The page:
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Thursday, July 15, 2010

A good weekend for Goldman

In case you missed it, Goldman Sachs has settled its case with the SEC for 550 million dollars, pending approval by Judge Barbara Jones.  Given the fact that the media pundits had previously speculated that Goldman would pay as much as 1Billion or far more, this has to be a good weekend for Lloyd Blankfein, particularly since the firm is not even required to admit the SEC's allegations other than to say that it regretted that its marketing materials were "incomplete" in that they failed to disclose that John Paulson was shorting the synthetic collateralized debt obligations (CDO's) that Goldman was marketing. 

As for the SEC, it gets to say that this is the largest SEC fine in history levied against a financial institution.

Forbes, and the WSJ online have both suggested that the episode has damaged Goldman's reputation.  Sorry, but I'm not buying it.  A fine that is half of what the media speculated, paired with no significant admission of wrongdoing, does not tarnish Goldman's reputation one bit with either its customers or its investors.  A recent report by Andrew Ross Sorkin in the New York Times Dealbook suggested that most of Goldman's customers were staying put.  As for investors, consider this: as a result of after-hours trading, Goldman's stock is currently trading in the neighborhood of $153 per share, up from $140 just one day ago.  True, the stock was trading at $182 in April, before the SEC filed charges, but Goldman will now be able to credibly claim that the worst of their troubles are behind them.

Is this a good or bad thing?  Depends on your view of the underlying conduct.  I myself have always been partial to the claim that these were sophisticated clients and the fact that there was a short matching the long should not have been so surprising to anyone. Moreover, some of the information that CNBC reported following the filing of the complaint undermined claims that Goldman was misleading anyone (see Kim Krawiec's reaction to that information here, at Faculty Lounge, which links back to several of her very thoughtful posts on the topic).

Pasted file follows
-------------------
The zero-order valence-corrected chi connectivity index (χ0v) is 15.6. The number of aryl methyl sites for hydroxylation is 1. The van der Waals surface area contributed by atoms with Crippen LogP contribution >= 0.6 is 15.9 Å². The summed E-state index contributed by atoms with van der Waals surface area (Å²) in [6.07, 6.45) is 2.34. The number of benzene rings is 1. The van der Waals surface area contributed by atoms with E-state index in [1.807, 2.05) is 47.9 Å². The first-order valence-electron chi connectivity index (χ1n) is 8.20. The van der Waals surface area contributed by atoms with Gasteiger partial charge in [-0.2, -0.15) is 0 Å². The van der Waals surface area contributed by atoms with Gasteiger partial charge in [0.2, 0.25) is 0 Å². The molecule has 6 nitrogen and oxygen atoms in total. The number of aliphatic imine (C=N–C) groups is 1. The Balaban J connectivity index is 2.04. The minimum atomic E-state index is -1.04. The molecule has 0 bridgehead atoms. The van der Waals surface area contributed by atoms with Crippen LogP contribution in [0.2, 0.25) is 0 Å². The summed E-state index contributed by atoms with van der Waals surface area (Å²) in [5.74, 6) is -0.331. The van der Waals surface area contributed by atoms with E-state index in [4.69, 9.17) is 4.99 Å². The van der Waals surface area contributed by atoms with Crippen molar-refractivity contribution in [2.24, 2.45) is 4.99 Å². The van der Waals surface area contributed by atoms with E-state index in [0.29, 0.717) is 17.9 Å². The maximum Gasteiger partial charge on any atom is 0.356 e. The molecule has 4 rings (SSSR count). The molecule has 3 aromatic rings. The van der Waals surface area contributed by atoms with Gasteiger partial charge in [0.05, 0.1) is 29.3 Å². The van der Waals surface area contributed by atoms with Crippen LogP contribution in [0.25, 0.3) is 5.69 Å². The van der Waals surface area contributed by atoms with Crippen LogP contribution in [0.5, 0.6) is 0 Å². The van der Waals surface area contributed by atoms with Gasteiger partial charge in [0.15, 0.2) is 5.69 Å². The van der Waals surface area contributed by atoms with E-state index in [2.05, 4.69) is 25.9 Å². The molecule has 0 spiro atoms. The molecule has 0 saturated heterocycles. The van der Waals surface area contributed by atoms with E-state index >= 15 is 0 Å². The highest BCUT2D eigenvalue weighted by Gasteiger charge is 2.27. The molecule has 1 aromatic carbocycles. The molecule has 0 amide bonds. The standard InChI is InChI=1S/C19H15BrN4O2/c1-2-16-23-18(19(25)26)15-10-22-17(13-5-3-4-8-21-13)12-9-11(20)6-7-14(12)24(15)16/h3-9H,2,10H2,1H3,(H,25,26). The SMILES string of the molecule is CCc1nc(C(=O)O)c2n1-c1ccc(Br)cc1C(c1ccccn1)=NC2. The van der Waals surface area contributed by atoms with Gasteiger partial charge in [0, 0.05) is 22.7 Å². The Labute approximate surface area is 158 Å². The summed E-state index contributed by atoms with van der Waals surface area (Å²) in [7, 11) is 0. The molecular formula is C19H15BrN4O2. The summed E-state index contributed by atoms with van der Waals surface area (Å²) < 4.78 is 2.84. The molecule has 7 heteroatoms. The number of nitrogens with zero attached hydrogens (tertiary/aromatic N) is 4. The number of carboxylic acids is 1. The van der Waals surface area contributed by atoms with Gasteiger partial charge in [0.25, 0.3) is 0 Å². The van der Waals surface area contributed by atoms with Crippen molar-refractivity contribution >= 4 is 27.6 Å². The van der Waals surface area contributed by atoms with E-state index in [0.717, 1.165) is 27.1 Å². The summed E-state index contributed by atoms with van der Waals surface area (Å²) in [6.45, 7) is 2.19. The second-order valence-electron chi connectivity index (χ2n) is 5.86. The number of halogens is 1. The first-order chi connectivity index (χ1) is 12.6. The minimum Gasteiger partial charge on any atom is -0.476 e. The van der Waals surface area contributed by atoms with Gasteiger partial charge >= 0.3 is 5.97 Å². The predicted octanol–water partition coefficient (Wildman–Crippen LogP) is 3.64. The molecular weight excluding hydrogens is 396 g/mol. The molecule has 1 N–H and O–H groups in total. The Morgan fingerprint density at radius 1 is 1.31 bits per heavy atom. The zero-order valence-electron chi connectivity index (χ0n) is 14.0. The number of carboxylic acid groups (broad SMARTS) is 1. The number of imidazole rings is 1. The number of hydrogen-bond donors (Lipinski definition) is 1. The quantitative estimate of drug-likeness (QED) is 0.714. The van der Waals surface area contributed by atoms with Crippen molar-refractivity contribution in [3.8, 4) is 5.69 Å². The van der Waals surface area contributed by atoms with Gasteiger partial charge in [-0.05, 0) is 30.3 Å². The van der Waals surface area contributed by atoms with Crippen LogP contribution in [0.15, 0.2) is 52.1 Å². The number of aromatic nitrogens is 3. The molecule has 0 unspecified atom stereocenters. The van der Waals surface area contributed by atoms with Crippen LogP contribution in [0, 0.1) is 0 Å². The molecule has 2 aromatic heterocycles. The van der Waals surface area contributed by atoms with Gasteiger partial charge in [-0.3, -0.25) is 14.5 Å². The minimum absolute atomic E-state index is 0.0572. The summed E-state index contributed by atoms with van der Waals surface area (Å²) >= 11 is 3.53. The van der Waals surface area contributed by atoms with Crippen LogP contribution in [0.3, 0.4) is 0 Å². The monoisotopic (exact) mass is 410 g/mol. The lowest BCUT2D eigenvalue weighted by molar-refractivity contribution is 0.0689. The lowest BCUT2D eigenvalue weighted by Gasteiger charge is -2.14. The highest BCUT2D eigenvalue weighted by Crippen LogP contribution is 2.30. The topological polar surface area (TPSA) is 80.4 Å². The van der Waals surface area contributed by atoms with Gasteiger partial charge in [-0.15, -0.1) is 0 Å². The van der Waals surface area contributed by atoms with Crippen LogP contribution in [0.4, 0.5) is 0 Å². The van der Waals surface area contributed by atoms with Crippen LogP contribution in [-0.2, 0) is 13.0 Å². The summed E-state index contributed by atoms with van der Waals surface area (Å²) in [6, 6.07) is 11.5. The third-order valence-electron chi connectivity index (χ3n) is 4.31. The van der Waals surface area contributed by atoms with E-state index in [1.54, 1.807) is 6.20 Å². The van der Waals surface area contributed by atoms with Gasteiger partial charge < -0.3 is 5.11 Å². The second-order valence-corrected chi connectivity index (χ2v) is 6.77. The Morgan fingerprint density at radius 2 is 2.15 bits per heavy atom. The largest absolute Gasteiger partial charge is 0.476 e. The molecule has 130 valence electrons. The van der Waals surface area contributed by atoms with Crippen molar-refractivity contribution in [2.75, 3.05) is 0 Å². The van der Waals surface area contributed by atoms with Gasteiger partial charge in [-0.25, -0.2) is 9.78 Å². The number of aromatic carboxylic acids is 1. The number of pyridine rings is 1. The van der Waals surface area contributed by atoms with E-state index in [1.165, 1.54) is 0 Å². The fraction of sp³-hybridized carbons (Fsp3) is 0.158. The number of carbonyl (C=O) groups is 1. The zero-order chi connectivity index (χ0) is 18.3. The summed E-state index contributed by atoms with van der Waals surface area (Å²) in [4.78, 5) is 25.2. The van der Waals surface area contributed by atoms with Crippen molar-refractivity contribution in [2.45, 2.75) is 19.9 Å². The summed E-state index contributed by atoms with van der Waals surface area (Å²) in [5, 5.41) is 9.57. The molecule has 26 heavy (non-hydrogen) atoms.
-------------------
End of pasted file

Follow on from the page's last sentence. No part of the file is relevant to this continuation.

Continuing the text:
My own intuition has always been that this case was fueled 50% by allegations of fraud (stoked in large part by NYTimes reporting), 10% by concerns about the extent of Goldman bonuses (an example of which is referenced here in Huff Po), and 40% by anger connected to the AIG bailout (notice the criticism cited, toward the end of the NYT's article, that the settlement represents a "fraction" of what the US taxpayers paid to bail out AIG).  Thus, for me at least, the charges have the appearance of being pretextual: that is, that the SEC was at least partially filing charges for one set of reasons when in fact the "true" impetus for punishing Goldman was connected to a different set of reasons.  Years ago, Bill Stuntz and Dan Richman wrote an article that identified some of the problems with pretextual prosecutions in the criminal sphere.  To quote their SSRN abstract: "Far too little attention is given to the strong social interest in non-pretextual prosecutions, and to the ways in which identifying a defendant's true crime promotes prosecutorial accountability and deterrence."  The transparency, accountability and deterrence concerns that Stuntz and Richman raised in the criminal context should apply equally in the regulatory enforcement sphere.  Indeed, today's settlement only heightens the transparency and accountability concerns, since we will never know for sure what actually happened.

In any event, it's a good weekend for Goldman, a decent weekend for the SEC, and a very very good weekend for the exhausted lawyers who have been working on both sides of the case.  Maybe they can all get some much deserved rest.

  

Posted by Miriam Baer on July 15, 2010 at 08:25 PM | Permalink

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